the girls that walk the streets of Williamsburg, the Brooklyn girls, they saunter in serious hips in that way that makes you think,
"Have. The state of not wanting."

you hide out for days in Greenpoint, holed up and getting high, contemplating apocalypse. scrounge for a meal that won't make the body reject itself, we burn the pots and talk about indigenous peoples and motherhood, debating over listening to things we've never heard before, stoned and mobile, glaring and gleaming.

dreaming of buckwheat days when this won't be the issue, asphyxiating in the humid not-quite-summer shade.

Whatever happened to Will MacKenzie? and the band plays on in rustbucket corners of Chinatown.

four dollars, three burnouts, and god-knows-too-many waiting hours, time dissolved in cigarettes and new technologies. untanned shoulders sore from lack of sex, skin in sheen memorial to brothers and sisters lost indefinitely to the west coast. the lowest and highest of buttercup hopes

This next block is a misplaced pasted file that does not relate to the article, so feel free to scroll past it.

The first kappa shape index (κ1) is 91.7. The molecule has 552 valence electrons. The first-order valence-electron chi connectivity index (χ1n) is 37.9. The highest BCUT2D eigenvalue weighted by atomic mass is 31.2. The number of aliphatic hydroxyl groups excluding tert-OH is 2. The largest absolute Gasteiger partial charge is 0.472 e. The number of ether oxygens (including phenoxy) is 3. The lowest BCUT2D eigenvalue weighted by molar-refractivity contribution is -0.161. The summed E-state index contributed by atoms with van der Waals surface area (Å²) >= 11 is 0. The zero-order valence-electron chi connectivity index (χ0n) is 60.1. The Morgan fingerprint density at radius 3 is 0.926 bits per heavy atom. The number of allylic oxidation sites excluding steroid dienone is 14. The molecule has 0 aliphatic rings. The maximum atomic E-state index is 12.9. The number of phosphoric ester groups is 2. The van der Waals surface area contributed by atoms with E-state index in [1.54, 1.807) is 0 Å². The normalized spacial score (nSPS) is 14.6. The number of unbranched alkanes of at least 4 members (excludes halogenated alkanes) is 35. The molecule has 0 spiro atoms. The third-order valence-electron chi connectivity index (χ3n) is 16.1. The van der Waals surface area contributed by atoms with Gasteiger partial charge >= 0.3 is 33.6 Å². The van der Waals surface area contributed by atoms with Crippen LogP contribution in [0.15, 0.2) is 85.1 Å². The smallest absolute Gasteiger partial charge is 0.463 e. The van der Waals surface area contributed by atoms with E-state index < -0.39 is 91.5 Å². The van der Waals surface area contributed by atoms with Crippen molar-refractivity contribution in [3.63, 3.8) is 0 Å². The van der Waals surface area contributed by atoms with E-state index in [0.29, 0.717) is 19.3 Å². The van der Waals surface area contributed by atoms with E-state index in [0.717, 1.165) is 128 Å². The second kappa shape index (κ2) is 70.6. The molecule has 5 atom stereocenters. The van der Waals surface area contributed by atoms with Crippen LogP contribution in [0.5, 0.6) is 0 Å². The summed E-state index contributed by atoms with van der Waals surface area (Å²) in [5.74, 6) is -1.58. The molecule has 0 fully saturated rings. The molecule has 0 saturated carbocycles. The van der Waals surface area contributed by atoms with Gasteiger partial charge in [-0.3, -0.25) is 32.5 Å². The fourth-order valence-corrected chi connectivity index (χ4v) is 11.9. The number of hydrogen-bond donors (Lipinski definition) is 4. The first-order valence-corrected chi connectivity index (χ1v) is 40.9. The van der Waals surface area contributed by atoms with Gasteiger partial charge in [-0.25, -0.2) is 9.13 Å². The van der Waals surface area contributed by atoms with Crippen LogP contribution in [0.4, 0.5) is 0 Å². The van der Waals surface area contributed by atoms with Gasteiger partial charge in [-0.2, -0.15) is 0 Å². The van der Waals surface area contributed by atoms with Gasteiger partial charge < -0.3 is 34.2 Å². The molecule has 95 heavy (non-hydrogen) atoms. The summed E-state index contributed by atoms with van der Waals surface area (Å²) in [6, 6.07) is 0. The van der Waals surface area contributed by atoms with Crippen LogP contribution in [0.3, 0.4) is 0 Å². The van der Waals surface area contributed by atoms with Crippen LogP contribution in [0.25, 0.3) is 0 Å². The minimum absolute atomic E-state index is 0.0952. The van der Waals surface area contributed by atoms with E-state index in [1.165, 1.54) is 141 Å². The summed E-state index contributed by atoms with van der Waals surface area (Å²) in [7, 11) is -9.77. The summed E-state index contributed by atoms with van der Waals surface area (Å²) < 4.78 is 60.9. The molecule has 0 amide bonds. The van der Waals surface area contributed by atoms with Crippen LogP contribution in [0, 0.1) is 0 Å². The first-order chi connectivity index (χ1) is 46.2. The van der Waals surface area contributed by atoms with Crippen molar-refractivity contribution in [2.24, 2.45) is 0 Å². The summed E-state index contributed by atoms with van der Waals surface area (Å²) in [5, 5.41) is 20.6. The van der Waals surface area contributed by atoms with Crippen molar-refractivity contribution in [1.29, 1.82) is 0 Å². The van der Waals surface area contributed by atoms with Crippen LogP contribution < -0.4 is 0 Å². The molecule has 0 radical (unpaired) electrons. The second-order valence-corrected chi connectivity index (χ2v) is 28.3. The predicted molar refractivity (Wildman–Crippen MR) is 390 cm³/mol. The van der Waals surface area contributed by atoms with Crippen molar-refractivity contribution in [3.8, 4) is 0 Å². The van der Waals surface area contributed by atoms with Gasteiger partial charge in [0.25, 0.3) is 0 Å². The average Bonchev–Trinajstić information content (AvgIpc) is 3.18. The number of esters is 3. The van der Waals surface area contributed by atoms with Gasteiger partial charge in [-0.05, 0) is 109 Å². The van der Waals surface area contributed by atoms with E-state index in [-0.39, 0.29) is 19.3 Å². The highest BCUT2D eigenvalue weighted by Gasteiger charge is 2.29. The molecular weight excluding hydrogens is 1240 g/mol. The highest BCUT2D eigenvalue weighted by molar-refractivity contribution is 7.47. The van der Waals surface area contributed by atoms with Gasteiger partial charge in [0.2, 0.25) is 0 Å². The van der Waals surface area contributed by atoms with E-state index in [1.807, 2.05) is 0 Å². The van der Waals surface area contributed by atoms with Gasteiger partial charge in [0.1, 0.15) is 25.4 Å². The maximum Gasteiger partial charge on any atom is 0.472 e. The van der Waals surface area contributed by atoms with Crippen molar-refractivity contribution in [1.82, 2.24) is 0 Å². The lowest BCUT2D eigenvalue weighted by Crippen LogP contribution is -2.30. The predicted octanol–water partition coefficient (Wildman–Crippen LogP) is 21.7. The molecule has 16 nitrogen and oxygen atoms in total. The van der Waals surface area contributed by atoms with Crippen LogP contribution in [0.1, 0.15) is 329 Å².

and desirable straits.

tribal like movement music played from personal portable stereos, never letting on that a driven groove gets us off... manually. fresh ink and occasional gear shifts keep us fueled and rolling, slashing the president's tires as we peal out of paved paradise to the throb of psychophantic techno.

blood and gravel and gratuitous skin on midnight rooftops in sectors of the city we've never seen on a subway map, and we shrivel in Manhattan with our American Dreams

and think about the Brooklyn girls.